Salience Health Logo Mark With White Star

Medication

  • Mood Stabilizers: These medications are an important part of the treatment of Bipolar Disorder, both to address current symptoms and to prevent recurrent episodes. Common medications include lithium, anticonvulsant medications, and atypical antipsychotic medications.
  • Antipsychotic medications: These drugs can have mood stabilizing properties and are often used in non-psychotic episodes of Bipolar Disorder. Common medications include: Latuda, Seroquel/quetiapine, olanzapine, and cariprazine.
  • Anti-anxiety medications may be used short-term for symptom management.
  • Antidepressant medications should not be used alone in Bipolar Disorder as a switch into mania is possible. Little evidence supports the effectiveness for Bipolar Depression, but at times they may be used in conjunction with mood stabilizing medications.
  • A significant number of patients will require a combination of medications to manage their symptoms.
  • Patients who have been treated for an acute episode will need ongoing medications to try to prevent future episodes. Common medications may include lithium, lamotrigine, or atypical antipsychotic medication
Black pensive woman wearing warm scarf looking up to the autumn trees at the park.

Side-Effects: Side-effects should be reported to your provider. Common side-effects may vary from one medication to another. Common ones include:Lithium: tremor, inability to concentrate urine, need to monitor thyroid function.

  • Antipsychotic medications: weight gain, metabolic disturbances, sedation, tremor, and long-term risk for irreversible movement disorders.
  • Valproic acid: liver function must be monitored.
  • Lamotrigine: monitor for rashes early in treatment, as these may indicate development of a serious skin condition.
  • There are many other possible side-effects so consult your provider should you experience any.

Current Treatment Options for Bipolar

Treatment will often be determined by the type of mood episode that is present. For many patients who have this disorder, the treatment plan will need to be multidimensional and will need to address both the current episode as well as a strategy to prevent future episodes.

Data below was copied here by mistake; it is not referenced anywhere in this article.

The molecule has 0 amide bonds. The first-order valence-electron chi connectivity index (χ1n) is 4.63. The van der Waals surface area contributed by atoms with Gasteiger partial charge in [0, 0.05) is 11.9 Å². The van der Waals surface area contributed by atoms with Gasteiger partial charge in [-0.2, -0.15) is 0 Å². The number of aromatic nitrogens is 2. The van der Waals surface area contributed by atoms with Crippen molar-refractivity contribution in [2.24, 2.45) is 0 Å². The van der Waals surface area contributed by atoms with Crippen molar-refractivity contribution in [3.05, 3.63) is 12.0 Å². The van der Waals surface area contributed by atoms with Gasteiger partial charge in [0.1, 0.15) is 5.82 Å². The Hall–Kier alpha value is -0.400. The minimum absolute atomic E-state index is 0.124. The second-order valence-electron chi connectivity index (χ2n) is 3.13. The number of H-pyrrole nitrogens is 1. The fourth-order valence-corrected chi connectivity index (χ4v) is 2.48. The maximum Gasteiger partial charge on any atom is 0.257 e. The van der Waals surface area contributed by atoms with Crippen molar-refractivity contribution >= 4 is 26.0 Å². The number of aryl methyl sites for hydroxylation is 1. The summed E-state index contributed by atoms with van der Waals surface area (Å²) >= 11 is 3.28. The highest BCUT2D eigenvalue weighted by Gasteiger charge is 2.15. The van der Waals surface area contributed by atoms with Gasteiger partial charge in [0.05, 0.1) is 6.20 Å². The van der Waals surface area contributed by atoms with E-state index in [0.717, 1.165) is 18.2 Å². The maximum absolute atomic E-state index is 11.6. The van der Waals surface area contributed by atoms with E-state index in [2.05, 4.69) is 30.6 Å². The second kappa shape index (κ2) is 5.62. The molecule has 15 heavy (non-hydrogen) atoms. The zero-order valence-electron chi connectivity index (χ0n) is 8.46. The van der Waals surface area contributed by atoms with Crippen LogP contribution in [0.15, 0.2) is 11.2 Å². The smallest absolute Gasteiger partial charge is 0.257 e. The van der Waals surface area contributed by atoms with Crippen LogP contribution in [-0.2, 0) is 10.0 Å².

Interventions will likely include medications, therapy, management of any co-occurring medical illnesses as well as monitoring for any medical side-effects of your medication, and at times may require other interventions such as hospitalizations, intensive outpatient, and care management of co-occurring psychiatric illnesses. 

When mood symptoms persist and cause impairment, but have not responded to medication and usual treatments, Salience Health clinicians can assist you in finding some alternative treatment options such as TMS or ECT. You will play an important role in managing your illness and should partner with your provider to create the best treatment plan to manage your illness. Below is a general overview of treatment options.

Black pensive woman wearing warm scarf looking up to the autumn trees at the park.
Salience Health Logo Mark With White Star

Medication

  • Mood Stabilizers: These medications are an important part of the treatment of Bipolar Disorder, both to address current symptoms and to prevent recurrent episodes. Common medications include lithium, anticonvulsant medications, and atypical antipsychotic medications.
  • Antipsychotic medications: These drugs can have mood stabilizing properties and are often used in non-psychotic episodes of Bipolar Disorder. Common medications include: Latuda, Seroquel/quetiapine, olanzapine, and cariprazine.
  • Anti-anxiety medications may be used short-term for symptom management.
  • Antidepressant medications should not be used alone in Bipolar Disorder as a switch into mania is possible. Little evidence supports the effectiveness for Bipolar Depression, but at times they may be used in conjunction with mood stabilizing medications.
  • A significant number of patients will require a combination of medications to manage their symptoms.
  • Patients who have been treated for an acute episode will need ongoing medications to try to prevent future episodes. Common medications may include lithium, lamotrigine, or atypical antipsychotic medication

Side-Effects: Side-effects should be reported to your provider. Common side-effects may vary from one medication to another. Common ones include:Lithium: tremor, inability to concentrate urine, need to monitor thyroid function.